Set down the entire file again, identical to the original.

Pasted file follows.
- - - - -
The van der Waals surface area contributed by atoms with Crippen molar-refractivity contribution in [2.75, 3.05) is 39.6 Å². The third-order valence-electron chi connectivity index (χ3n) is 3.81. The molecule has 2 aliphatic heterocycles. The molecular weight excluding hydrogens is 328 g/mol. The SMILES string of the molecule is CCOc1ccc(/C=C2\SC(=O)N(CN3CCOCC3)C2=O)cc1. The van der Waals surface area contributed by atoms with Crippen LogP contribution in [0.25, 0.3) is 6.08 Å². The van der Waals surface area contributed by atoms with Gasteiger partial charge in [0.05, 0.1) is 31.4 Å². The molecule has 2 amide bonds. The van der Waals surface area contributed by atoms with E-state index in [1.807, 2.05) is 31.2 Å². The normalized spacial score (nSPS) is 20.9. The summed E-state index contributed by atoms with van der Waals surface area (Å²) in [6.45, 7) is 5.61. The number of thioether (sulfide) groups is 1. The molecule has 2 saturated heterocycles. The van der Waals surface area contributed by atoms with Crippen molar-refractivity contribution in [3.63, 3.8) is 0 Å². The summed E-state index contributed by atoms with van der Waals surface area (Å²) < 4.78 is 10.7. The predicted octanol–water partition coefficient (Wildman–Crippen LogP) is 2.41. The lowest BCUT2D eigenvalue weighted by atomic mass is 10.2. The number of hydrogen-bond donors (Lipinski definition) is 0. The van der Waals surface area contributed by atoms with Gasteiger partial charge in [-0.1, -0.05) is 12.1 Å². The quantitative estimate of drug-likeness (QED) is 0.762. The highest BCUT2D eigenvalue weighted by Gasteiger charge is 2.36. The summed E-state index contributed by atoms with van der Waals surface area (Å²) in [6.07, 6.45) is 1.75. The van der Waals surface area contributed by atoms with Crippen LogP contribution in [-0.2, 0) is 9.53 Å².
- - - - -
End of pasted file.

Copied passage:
The van der Waals surface area contributed by atoms with Crippen molar-refractivity contribution in [2.75, 3.05) is 39.6 Å². The third-order valence-electron chi connectivity index (χ3n) is 3.81. The molecule has 2 aliphatic heterocycles. The molecular weight excluding hydrogens is 328 g/mol. The SMILES string of the molecule is CCOc1ccc(/C=C2\SC(=O)N(CN3CCOCC3)C2=O)cc1. The van der Waals surface area contributed by atoms with Crippen LogP contribution in [0.25, 0.3) is 6.08 Å². The van der Waals surface area contributed by atoms with Gasteiger partial charge in [0.05, 0.1) is 31.4 Å². The molecule has 2 amide bonds. The van der Waals surface area contributed by atoms with E-state index in [1.807, 2.05) is 31.2 Å². The normalized spacial score (nSPS) is 20.9. The summed E-state index contributed by atoms with van der Waals surface area (Å²) in [6.45, 7) is 5.61. The number of thioether (sulfide) groups is 1. The molecule has 2 saturated heterocycles. The van der Waals surface area contributed by atoms with Crippen molar-refractivity contribution in [3.63, 3.8) is 0 Å². The summed E-state index contributed by atoms with van der Waals surface area (Å²) < 4.78 is 10.7. The predicted octanol–water partition coefficient (Wildman–Crippen LogP) is 2.41. The lowest BCUT2D eigenvalue weighted by atomic mass is 10.2. The number of hydrogen-bond donors (Lipinski definition) is 0. The van der Waals surface area contributed by atoms with Gasteiger partial charge in [-0.1, -0.05) is 12.1 Å². The quantitative estimate of drug-likeness (QED) is 0.762. The highest BCUT2D eigenvalue weighted by Gasteiger charge is 2.36. The summed E-state index contributed by atoms with van der Waals surface area (Å²) in [6.07, 6.45) is 1.75. The van der Waals surface area contributed by atoms with Crippen LogP contribution in [-0.2, 0) is 9.53 Å².